Efry Spectre Papers
Scope and Content Note
The collection consists of materials that reflect Rabbi Efry Spectre's and the Detroit Soviet Jewry Committee's (DSJC) work on behalf of Soviet Jews during the decades of the 1970s and 1980s. It includes brochures, programs and other documents of the Soviet Jewry related events organized by the DSJC. Materials from other American Soviet Jewry organizations, such as newsletters, memos and updates on Refuseniks, news clippings on Soviet policies towards Jews and the Soviet-Israel relations are also included. The collection also features Rabbi Spectre's notes from the World Conference on Soviet Jewry in Brussels that he attended in 1976. The materials include news clippings, correspondence, photographs, pamphlets, memos and notes.
The collection consists of one half manuscript box.
- undated, 1964, 1970-1973, 1975, 1977-1983, 1987-1989
- Spectre, Efry (Person)
The collection is open to all researchers, except items that may be restricted due to their fragility, or privacy.
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The Papers of Efry Spectre represent one collection housed within the Archive of the American Soviet Jewry Movement (AASJM). These papers reflect the effort, beginning in the 1960s through the late 1980s, of thousands of American Jews of all denominations and political orientations to stop the persecution and discrimination of Jews in the Soviet Union. The American Soviet Jewry Movement (ASJM) is considered to be the most influential Movement of the American Jewish community in the 20th century. The beginnings of the organized American Soviet Jewry Movement became a model for efforts to aid Soviet Jews in other countries, among them Great Britain, Canada, and France. The movement can be traced to the early 1960s, when the first organizations were created to address the specific problem of the persecution and isolation of Soviet Jews by the government of the Soviet Union.
Rabbi Efry Spectre was active in the American Soviet Jewry movement during the 1970s and 1980s when he served at the Adat Shalom Synagogue in Detroit and chaired the Committee on International Concerns and the Soviet Jewry Committee of the Detroit Jewish Community Relations Council. The stated purpose of the Detroit Soviet Jewry Committee (DSJC) was to advocate Jewish emigration from the U.S.S.R. and free expression of Jewish religious and cultural rights within the Soviet Union. The DSJC worked to raise the consciousness of the local community to the plight of Soviet Jews. Rabbi Spectre was involved in projects and events designed to increase awareness of the Soviet Jewry movement and to link the Detroit Jewish community with the Jews in the U.S.S.R. such as Bar and Bat Mitzvah twinnings, meetings with former Soviet Jewish Refuseniks, rallies, concerts, lectures, and solidarity days. In 1976 Rabbi Spectre participated in the American delegation to the World Conference on Soviet Jewry in Brussels.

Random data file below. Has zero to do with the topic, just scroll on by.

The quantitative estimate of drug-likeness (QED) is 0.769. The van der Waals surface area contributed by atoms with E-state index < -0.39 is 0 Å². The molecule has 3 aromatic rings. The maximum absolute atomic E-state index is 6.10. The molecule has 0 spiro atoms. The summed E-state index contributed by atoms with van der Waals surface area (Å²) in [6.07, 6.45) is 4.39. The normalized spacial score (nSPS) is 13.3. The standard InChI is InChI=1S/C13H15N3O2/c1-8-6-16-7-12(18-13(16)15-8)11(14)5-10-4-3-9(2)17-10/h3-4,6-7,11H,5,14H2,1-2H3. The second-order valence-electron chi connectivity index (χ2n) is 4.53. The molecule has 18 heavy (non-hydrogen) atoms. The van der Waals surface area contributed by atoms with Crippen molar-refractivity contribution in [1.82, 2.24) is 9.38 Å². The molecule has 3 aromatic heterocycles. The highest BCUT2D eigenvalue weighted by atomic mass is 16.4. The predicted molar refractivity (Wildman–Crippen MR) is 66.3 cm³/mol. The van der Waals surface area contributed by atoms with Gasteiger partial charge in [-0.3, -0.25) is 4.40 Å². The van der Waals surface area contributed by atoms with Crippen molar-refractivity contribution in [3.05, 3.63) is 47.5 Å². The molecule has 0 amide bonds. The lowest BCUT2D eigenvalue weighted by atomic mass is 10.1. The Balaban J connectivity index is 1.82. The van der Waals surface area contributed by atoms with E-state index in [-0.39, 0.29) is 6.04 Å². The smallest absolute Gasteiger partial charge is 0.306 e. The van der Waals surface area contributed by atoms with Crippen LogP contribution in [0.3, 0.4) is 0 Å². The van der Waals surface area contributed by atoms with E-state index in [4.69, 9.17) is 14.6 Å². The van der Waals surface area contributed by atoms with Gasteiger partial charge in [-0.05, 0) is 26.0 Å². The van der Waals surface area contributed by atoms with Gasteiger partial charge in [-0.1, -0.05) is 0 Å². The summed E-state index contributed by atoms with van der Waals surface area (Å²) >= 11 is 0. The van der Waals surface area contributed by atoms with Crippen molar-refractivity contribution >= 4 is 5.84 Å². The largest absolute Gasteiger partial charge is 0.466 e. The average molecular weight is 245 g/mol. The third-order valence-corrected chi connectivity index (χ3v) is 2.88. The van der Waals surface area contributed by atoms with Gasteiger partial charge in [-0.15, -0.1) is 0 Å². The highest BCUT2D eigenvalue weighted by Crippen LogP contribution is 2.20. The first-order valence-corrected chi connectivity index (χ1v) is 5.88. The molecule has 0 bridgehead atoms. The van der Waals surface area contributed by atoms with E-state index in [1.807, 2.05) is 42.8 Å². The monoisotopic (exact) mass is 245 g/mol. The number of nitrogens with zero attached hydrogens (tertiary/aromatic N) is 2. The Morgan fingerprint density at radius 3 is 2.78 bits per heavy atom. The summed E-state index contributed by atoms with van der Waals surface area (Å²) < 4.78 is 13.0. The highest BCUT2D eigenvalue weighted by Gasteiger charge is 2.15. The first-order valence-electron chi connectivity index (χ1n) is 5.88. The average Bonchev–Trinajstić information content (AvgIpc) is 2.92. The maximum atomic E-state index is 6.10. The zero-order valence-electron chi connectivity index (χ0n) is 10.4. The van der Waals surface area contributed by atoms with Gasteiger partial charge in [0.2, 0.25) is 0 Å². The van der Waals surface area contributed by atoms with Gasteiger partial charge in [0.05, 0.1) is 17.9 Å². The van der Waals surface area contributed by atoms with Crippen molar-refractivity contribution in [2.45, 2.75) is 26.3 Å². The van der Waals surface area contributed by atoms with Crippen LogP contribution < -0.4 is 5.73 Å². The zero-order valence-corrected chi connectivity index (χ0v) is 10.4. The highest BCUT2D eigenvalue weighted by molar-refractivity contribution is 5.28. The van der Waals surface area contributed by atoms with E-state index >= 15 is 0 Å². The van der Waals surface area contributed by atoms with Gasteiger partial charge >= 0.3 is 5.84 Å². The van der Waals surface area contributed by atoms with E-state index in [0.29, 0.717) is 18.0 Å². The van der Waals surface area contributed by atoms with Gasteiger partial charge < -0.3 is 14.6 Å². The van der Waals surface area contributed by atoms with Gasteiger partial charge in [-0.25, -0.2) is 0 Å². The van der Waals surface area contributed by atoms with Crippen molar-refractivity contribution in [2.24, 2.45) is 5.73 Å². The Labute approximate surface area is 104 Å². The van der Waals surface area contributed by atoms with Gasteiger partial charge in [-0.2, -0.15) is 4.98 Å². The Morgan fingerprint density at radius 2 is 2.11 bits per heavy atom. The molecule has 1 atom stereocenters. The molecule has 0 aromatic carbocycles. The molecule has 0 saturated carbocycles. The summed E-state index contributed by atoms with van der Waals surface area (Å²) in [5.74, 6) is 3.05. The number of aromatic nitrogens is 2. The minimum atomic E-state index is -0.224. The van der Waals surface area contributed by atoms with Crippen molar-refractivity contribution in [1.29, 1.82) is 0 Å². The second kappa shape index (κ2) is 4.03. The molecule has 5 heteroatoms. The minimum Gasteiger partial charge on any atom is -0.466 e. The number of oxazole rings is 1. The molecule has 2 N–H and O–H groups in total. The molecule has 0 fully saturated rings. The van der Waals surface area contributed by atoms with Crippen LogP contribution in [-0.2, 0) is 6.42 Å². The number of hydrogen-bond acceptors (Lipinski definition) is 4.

1 Manuscript Boxes (1/4 linear foot)
Language of Materials
The papers of Rabbi Efry Spectre reflect his involvement in the American Soviet Jewry movement. Rabbi Spectre chaired the Detroit Jewish Community Relations Council's Committee on International Concerns and the Detroit Soviet Jewry Committee, that advocated Jewish emigration from the USSR and free expression of Jewish religious and cultural rights within the Soviet Union. The materials include news clippings, correspondence, photographs, pamphlets, memos and notes.
The collection is arranged into a single series.
Located in AJHS New York, NY
Donated by Efry Spectre in 2008.
This collection was digitized in its entirety with the exception of duplicates.
- Guide to the Efry Spectre (1934-2010) Papers, undated, 1964, 1970-1973, 1975, 1977-1983, 1987-1989 *P-954
- Processed by Andrey Filimonov
- © 2013
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- Description is in English.
- Digitization of the Papers of Efry Spectre (P-954) was made possible through a generous grant from the National Historical Publications and Records Commission (NHPRC).
- May 2015: Added dao links by Eric Fritzler.
- November 2020: RJohnstone: post-ASpace migration cleanup.